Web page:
The latest dent in Hong Kong’s flailing retail market came with U.S. clothing brand Abercrombie & Fitch calling time on its flagship store two years before the end of its lease.
The city, which has witnessed a consistent luxury slump since 2013, saw many major brands such as Ralph Lauren, Forever 21, Prada and Paul Smith pull out flagships earlier this year. Italian luxury clothing and accessories label Tonio Lamborghini also shut more than 10 of its stores and in-store counters in the city. Official Hong Kong government data shows a consistent decline in retail sales since 2013 through 2016, when sales reached their lowest point. While Abercrombie & Fitch, which is battling with its own financial instability, blames exorbitant rents (HK$7 million ($0.9 million in monthly rent) as the prime reason, for other brands the picture is less clear.
With the amount of Mainland Chinese shoppers the city was host to, Hong Kong was once hailed as the ‘Great Mall of China.’ However, Chinese shopping tourism hit a major lull post the anti-corruption crackdown initiated by President Xi Jinping in 2012. The initiative, intended to eliminate corruption of high profile Chinese government officials had the biggest negative impact on the retail market, particularly in luxury. The high exchange value of the Hong Kong dollar further contributed to the weakening of the city’s position as a retail destination, as the territory price advantage gradually diminished for Chinese tourists.
“Shopping in Hong Kong is no longer a bargain for Chinese tourists. The traveling Chinese consumer is now opting for alternative destinations like South Korea, Japan, or Greece. These are places with a little bit more character, a distinct point of view, or places that offer experiences beyond shopping,” Saisangeeth Daswani, Advisory Strategist at innovation and trend research corporation, Stylus, told Observer.com.
The evolving tastes and aesthetic of the Chinese consumer seem to be another important factor responsible for the retail shift. While Hong Kong offers some of the best-known designer stores in the world, it fails to attract the increasingly sophisticated and well-informed shoppers from abroad. Both domestic and foreign consumers in the city have become smarter about where to find products for the lowest prices and demand more in return for their money.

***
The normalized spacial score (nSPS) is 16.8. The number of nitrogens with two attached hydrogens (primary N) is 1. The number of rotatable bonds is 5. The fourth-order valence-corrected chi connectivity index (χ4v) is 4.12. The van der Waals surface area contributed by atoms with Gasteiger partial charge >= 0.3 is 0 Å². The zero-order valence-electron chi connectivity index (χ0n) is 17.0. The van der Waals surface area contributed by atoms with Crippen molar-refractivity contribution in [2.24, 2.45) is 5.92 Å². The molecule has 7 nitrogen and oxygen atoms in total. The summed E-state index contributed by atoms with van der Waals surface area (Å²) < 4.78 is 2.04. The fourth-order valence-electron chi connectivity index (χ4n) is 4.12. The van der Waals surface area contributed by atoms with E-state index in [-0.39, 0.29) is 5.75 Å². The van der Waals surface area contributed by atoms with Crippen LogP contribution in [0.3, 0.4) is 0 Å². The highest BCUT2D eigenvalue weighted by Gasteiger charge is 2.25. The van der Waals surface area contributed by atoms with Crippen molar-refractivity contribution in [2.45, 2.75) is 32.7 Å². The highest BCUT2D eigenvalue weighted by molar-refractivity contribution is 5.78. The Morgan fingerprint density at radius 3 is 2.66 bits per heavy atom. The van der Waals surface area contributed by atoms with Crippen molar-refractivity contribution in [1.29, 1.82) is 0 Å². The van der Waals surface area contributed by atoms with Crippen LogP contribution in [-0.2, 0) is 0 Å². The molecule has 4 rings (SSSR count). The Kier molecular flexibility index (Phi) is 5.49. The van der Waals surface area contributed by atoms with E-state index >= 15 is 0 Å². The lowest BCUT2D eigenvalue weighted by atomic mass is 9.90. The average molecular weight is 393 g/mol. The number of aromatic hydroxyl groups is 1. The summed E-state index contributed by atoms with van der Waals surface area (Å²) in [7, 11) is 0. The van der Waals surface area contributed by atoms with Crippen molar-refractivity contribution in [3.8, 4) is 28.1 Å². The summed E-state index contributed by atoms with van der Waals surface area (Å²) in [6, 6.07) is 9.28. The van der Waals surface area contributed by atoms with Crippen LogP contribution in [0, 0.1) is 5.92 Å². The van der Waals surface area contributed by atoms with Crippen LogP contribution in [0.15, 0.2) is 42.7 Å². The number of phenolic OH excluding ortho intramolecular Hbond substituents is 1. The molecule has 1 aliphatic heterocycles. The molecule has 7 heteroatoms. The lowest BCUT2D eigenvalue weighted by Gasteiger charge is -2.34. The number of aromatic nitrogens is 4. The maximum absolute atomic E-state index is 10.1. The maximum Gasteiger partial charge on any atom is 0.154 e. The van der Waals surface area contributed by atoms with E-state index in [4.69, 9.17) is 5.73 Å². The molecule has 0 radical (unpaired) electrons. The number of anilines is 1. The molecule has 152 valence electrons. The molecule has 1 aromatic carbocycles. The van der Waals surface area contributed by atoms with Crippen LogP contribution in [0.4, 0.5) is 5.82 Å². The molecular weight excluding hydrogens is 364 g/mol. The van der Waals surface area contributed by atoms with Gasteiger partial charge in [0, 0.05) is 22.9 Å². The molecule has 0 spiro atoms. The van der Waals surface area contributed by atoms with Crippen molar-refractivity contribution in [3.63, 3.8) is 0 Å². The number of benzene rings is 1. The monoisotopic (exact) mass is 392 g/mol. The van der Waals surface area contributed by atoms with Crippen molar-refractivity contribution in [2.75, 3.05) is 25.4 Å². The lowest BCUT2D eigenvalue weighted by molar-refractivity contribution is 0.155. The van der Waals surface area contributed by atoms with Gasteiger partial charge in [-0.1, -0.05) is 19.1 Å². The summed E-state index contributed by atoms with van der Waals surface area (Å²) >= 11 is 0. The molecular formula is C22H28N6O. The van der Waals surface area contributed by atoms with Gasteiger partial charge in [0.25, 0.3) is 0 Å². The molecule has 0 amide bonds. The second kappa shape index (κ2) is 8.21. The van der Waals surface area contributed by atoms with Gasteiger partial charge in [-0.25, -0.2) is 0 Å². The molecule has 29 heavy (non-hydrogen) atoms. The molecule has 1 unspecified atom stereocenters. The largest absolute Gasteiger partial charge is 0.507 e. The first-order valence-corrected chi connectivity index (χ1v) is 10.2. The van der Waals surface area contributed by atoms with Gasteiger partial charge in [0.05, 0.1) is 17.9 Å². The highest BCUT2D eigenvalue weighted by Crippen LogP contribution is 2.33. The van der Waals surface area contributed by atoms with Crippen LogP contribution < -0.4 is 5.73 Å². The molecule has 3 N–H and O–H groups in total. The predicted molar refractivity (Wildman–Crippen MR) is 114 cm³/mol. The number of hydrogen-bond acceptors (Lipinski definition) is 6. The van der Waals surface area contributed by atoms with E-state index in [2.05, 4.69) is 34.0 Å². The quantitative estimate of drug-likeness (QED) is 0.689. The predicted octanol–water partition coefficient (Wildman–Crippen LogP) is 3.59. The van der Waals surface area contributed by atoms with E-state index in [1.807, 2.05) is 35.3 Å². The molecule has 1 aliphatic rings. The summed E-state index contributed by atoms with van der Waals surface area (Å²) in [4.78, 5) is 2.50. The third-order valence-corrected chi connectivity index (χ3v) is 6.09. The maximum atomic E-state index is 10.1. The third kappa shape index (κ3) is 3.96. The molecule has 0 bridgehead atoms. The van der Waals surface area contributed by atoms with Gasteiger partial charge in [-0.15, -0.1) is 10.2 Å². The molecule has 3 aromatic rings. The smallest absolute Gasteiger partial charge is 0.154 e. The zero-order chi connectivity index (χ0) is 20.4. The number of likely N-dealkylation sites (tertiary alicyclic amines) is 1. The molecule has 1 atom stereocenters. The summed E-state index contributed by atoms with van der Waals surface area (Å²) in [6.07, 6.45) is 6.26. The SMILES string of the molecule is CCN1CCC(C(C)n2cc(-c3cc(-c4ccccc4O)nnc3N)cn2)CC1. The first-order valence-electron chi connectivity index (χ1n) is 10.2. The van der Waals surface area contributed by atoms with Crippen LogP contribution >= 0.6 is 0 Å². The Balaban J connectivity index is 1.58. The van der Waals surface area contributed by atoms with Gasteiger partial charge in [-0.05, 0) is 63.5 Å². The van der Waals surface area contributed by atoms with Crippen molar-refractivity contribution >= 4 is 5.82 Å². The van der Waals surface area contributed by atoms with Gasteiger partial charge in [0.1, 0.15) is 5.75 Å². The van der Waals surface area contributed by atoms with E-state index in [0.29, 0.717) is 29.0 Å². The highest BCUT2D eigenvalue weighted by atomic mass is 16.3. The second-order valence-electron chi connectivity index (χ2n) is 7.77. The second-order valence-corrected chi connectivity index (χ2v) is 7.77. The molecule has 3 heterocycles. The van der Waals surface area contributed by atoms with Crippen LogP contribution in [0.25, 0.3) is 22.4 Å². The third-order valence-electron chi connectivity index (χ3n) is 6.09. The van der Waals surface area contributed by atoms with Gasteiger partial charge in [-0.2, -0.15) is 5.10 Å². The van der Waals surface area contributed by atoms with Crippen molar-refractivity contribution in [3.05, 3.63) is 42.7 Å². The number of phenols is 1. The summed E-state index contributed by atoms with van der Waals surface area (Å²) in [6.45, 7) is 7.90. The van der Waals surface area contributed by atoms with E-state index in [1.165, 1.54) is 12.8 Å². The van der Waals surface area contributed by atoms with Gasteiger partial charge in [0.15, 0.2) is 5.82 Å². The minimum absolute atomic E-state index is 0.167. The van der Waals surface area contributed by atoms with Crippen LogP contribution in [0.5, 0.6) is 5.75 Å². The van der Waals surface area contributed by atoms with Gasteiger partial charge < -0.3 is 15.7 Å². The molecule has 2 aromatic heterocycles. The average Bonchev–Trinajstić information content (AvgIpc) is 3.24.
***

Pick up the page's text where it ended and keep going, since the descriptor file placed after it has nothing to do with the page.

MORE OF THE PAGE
“What’s key for luxury brands in Hong Kong is to consider the consumer’s changing mindset and offer more immersive, unconventional and discovery-based experiences,” said Daswani. “The luxury brands have been too focused on products, prices and sales. Consumers want more from their purchases than simply getting their hands on the latest accessory, they want an experience, a story to tell.” Studies indicate that Chinese consumers now look to distinguish their choices from the most obvious mainstream brands and regular edition products. Flashy logos and shiny watches just don’t hold as much appeal as they did anymore.
“The Asian consumer’s style sense is evolving, and their fashion purchasing behavior is becoming more European. The appeal of the preppy look is diminishing and people don’t see the need to buy luxury when attractive premium brands offer similar looks,” agreed Jaana Jätyri, CEO at trend forecasting agency, Trendstop.
Since most of the luxury category brands are only accessible to the Chinese shopper who is able to travel beyond China, many have opted to simply shop online, much like the American consumer.
Prada, which also closed much of its primary stores in the city, indicated the brand will now cater to the Chinese market through e-commerce. “The Hong Kong closure is part of a worldwide, strategic realignment of brand retail channels. Over the next two years, Prada will strengthen its own e-commerce platform, giving priority to China, Hong Kong and Singapore with the objective of achieving global reach,” an official spokesperson for the company told the Observer.
While this could eventually strengthen a new shopping model for the country, unfortunately it means more woes for Hong Kong’s traditional retail market. However, Daswani believes all hope is not lost. As retail rents in Hong Kong continue to fall as a result of high end departures, mid-market, ‘contemporary fashion’ and affordable luxury brands are jumping in. Moreover, analysts predict that if the exchange values of the HK dollar stabilize in 2017 leading into increased consumer confidence, retail sales may slowly recover during 2018 in Hong Kong, albeit in a different kind of retail store.
Whether the city will regain its status as a hot shopping heaven, only time will tell. As of now, an overall uncertainty clouds the Hong Kong luxury market, and it’s up to the retailers to adapt to the new consumer interests and adjust to this broadening notion of luxury. Elsewhere, shoppers are experiencing a rise in customization offers, one offs, local exclusive pieces, limited editions and in-store exclusive events, Hong Kong retailers may need to catch up.